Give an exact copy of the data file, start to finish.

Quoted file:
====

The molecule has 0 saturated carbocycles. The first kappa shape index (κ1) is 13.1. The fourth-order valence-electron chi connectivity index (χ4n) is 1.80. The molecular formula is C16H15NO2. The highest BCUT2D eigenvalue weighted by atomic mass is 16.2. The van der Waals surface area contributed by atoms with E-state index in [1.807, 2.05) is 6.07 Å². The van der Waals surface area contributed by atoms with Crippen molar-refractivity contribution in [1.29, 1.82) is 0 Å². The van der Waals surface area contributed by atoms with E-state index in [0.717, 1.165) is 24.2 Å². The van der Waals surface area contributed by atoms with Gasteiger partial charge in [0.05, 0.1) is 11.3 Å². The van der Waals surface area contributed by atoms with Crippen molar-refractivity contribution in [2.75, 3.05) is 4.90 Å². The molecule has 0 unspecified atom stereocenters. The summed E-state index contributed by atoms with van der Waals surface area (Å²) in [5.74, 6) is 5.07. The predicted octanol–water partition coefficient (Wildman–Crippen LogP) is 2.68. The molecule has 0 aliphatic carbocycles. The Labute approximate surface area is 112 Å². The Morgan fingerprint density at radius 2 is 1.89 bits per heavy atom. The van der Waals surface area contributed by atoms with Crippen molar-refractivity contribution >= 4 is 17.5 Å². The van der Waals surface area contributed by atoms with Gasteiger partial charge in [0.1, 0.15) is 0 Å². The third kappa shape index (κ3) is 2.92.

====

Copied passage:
The molecule has 0 saturated carbocycles. The first kappa shape index (κ1) is 13.1. The fourth-order valence-electron chi connectivity index (χ4n) is 1.80. The molecular formula is C16H15NO2. The highest BCUT2D eigenvalue weighted by atomic mass is 16.2. The van der Waals surface area contributed by atoms with E-state index in [1.807, 2.05) is 6.07 Å². The van der Waals surface area contributed by atoms with Crippen molar-refractivity contribution in [1.29, 1.82) is 0 Å². The van der Waals surface area contributed by atoms with E-state index in [0.717, 1.165) is 24.2 Å². The van der Waals surface area contributed by atoms with Gasteiger partial charge in [0.05, 0.1) is 11.3 Å². The van der Waals surface area contributed by atoms with Crippen molar-refractivity contribution in [2.75, 3.05) is 4.90 Å². The molecule has 0 unspecified atom stereocenters. The summed E-state index contributed by atoms with van der Waals surface area (Å²) in [5.74, 6) is 5.07. The predicted octanol–water partition coefficient (Wildman–Crippen LogP) is 2.68. The molecule has 0 aliphatic carbocycles. The Labute approximate surface area is 112 Å². The Morgan fingerprint density at radius 2 is 1.89 bits per heavy atom. The van der Waals surface area contributed by atoms with Crippen molar-refractivity contribution >= 4 is 17.5 Å². The van der Waals surface area contributed by atoms with Gasteiger partial charge in [0.1, 0.15) is 0 Å². The third kappa shape index (κ3) is 2.92.